De-clutter your schedule – learn to say, “No.”

What’s Stopping You? Fear of Failure? Or Fear of Success?

 Pen y Fan 3

This is a photo of Pen y Fan and Corn Du in the Brecon Beacons. Admittedly it is too early for snow. I hope! This was last November. Actually, it was 3rd November, last year, which means it’s only eleven days away. So it’s not too early for snow, really.

Followers of this blog will be aware that last year I reached my goal of walking up there. And I did it, not once, but twice. The second time was with my wife. We arrived at the summit as the other walkers were leaving, which meant that we had about ten minutes on our own in the stillness of the mountain, admiring the view and admiring our achievement. It was quite an emotional moment, sharing that success together.

Our goal for this year was to reach the summit, again. We are not getting younger. Suffice it to say that we have grandchildren, so such a hike is an achievement at our age. At 886 metres, it’s not that high a peak by many standards, but having suffered from a serious illness, it has become a symbol of my recovery. As regular readers will know, I failed to reach the summit, this year, because my wife was taken ill part-way up.

That does not mean we have given up. I will get there, again. Mountains are like any other part of life. You just keep putting one foot in front of the other until you cannot do it any more.

Continue reading

Time for Change 2

So I decided that I would concentrate on just one blog and simplify my life. I decided to do this by making good use of the WordPress Categories function. However, I needed a way to show the posts on my main page without cluttering it up too much. So I spent a pleasant, productive evening looking at the customization options on WordPress.

I need not have worried. The various functions are just what I need. All I had to do was to learn how to use them. Thank you, WordPress for making blogging life so simple.

What have I achieved?

Basically, I was faced with re-blogging all my posts from the various sites. There aren’t that many, by comparison, but I was concerned that some readers would be put off. For example, who wants to look at my photos when they have come to look at my Haiku? Who wants to look at either of those if they have come here to read my essays?

Then I discovered Menus and Links. (Look on your Dashboard under Appearance, Menus.) With these tools, I can put a menu of my blogs anywhere on my page.

Also, I have added a page describing my blogs. This is a static page with further details that would clutter up the main menu.

Planning for the Future

My next exercise will be to look at the idea of creating a static first page. I believe that I will be able to link all my blogs to this. The only problem that I see with it is that it will be static. And I know how much people like to see movement on blog pages.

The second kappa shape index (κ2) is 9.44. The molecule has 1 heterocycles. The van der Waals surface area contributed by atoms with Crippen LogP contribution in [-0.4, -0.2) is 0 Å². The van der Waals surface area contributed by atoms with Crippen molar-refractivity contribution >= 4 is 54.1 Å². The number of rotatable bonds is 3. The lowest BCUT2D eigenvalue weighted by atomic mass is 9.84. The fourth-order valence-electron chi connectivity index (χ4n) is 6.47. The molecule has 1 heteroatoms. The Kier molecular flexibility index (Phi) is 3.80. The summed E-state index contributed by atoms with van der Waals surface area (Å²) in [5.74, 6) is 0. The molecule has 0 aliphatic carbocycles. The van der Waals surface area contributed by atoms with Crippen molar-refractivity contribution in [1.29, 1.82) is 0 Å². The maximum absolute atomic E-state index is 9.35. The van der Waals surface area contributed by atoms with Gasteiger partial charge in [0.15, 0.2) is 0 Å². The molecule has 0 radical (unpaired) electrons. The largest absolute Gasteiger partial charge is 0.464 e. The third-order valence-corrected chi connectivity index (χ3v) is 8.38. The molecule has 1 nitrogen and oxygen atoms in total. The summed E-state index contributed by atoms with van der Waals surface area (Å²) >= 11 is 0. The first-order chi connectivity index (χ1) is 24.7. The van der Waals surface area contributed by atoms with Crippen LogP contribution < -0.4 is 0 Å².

There is, of course, a function in WordPress where you can link the latest posts. But I don’t think it works on static pages.

So watch this space. I am going to be developing it, as time goes on.

Why Am I Telling You All This

Why would you be interested in how I am changing my blog presence? Most people are probably not bothered. Yet there may be some readers who, like me, are fairly new to customizing blogs. They may be on the verge of giving up, just because they cannot get the results they desire.

Well, if I can make these changes, and if I can bring them to the attention of someone who might benefit from the process, then so much the better. Yet, even if I only create a record for my own memory purposes, it’s time well spent. After all, I suspect that most of us have been in the position of telling ourselves, “I’m sure I looked up this information, before!”

 

Words of Gratitude

Finally, my thanks to Elizabeth for the encouraging comment on my plans. It gave me the inspiration to try.

Time for Change

I have been blogging, now, for nearly ten years. I haven’t been very regular with it; in fact, I have had long spells with no blog posts. But I have recently been looking at how to create an easily-maintained website. The idea of uploading data regularly is rather overwhelming in the midst of a busy life. So I decided to try my hand at blogging, again, and, I have to say, the concept has developed nicely, over the years, such that I can now see the value of the activity.

I tried the micro-blogging idea, where you are limited to, say, 140 characters, but I was not impressed. Even though I love the limitations of Haiku, I still want the flexibility to post a few words, or many, depending on how I feel.

With this in mind, I have tried to maintain several blogs for different purposes. For example, this was originally to be a sort of “general purpose” blog which would catch all my random musings that did not fit into a more specific page; my Haiku blog was for Haiku, obviously; and my photo blog was for photos. I also like the idea of keeping my photos and my poetry separate from the general, run-of-the-mill brain waves.

Yet, as I have developed these, over the past few weeks, I’m starting to wonder why. I can see all of my blogs overlapping. I like using photos to illustrate my Haiku, for example. Also, WordPress has the facility to split content according to the needs of the user. Categories and tags are very useful in this regard.

Therefore, I have decided to try a few weeks of writing only this blog, rather than maintaining several of them. I will still keep them open, and I may double-post, from time to time. If this irritates you, please accept my apologies. Leave me a message to say so and I will consider changing my ways.

Still, the seasons are changing; and we must change, too. We must be prepared to be flexible in our outlook and develop according to our needs and the needs of our community. The world is changing; and so are we. We need to embrace these changes and work with them. We need to use their energy to energise ourselves. And that’s what this change is all about.

I will keep the other blogs open, as I said. This will probably be useful if I decide to enter upon a long-term project. For example, I would like to develop enough of my Haiku and my photographs to provide the material for a book. Maybe I will use one blog to “store” my output whilst continuing to post the content here.

Who knows? The future is ours to write. That, after all, is the beauty of blogging.